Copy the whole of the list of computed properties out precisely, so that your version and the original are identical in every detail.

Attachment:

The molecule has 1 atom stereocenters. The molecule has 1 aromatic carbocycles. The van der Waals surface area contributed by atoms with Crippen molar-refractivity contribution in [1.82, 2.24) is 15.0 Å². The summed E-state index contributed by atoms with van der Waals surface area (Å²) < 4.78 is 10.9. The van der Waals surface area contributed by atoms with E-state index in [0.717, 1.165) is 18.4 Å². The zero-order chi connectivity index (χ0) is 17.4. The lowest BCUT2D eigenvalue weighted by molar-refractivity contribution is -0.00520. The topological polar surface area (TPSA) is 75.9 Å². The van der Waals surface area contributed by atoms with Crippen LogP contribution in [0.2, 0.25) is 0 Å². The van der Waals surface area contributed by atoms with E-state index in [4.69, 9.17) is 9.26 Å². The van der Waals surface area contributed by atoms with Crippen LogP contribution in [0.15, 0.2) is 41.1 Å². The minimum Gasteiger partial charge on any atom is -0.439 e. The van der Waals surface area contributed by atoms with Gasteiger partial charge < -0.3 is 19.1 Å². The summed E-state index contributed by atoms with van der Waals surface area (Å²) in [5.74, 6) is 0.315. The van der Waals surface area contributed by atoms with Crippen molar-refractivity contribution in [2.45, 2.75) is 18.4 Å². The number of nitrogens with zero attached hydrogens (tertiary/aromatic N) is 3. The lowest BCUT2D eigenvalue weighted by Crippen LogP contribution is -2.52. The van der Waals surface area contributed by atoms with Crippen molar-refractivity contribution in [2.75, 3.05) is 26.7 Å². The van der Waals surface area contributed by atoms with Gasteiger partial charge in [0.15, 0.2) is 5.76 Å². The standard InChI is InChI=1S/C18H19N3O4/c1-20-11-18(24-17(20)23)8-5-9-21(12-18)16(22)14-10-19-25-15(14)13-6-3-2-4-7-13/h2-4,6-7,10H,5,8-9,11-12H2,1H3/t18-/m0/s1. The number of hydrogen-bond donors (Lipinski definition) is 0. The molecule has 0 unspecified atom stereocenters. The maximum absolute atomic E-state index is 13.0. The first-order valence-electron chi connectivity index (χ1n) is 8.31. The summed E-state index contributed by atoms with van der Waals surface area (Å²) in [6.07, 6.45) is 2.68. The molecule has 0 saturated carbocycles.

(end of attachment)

The molecule has 1 atom stereocenters. The molecule has 1 aromatic carbocycles. The van der Waals surface area contributed by atoms with Crippen molar-refractivity contribution in [1.82, 2.24) is 15.0 Å². The summed E-state index contributed by atoms with van der Waals surface area (Å²) < 4.78 is 10.9. The van der Waals surface area contributed by atoms with E-state index in [0.717, 1.165) is 18.4 Å². The zero-order chi connectivity index (χ0) is 17.4. The lowest BCUT2D eigenvalue weighted by molar-refractivity contribution is -0.00520. The topological polar surface area (TPSA) is 75.9 Å². The van der Waals surface area contributed by atoms with Crippen LogP contribution in [0.2, 0.25) is 0 Å². The van der Waals surface area contributed by atoms with E-state index in [4.69, 9.17) is 9.26 Å². The van der Waals surface area contributed by atoms with Crippen LogP contribution in [0.15, 0.2) is 41.1 Å². The minimum Gasteiger partial charge on any atom is -0.439 e. The van der Waals surface area contributed by atoms with Gasteiger partial charge < -0.3 is 19.1 Å². The summed E-state index contributed by atoms with van der Waals surface area (Å²) in [5.74, 6) is 0.315. The van der Waals surface area contributed by atoms with Crippen molar-refractivity contribution in [2.45, 2.75) is 18.4 Å². The number of nitrogens with zero attached hydrogens (tertiary/aromatic N) is 3. The lowest BCUT2D eigenvalue weighted by Crippen LogP contribution is -2.52. The van der Waals surface area contributed by atoms with Crippen molar-refractivity contribution in [2.75, 3.05) is 26.7 Å². The van der Waals surface area contributed by atoms with Gasteiger partial charge in [0.15, 0.2) is 5.76 Å². The standard InChI is InChI=1S/C18H19N3O4/c1-20-11-18(24-17(20)23)8-5-9-21(12-18)16(22)14-10-19-25-15(14)13-6-3-2-4-7-13/h2-4,6-7,10H,5,8-9,11-12H2,1H3/t18-/m0/s1. The number of hydrogen-bond donors (Lipinski definition) is 0. The molecule has 0 unspecified atom stereocenters. The maximum absolute atomic E-state index is 13.0. The first-order valence-electron chi connectivity index (χ1n) is 8.31. The summed E-state index contributed by atoms with van der Waals surface area (Å²) in [6.07, 6.45) is 2.68. The molecule has 0 saturated carbocycles.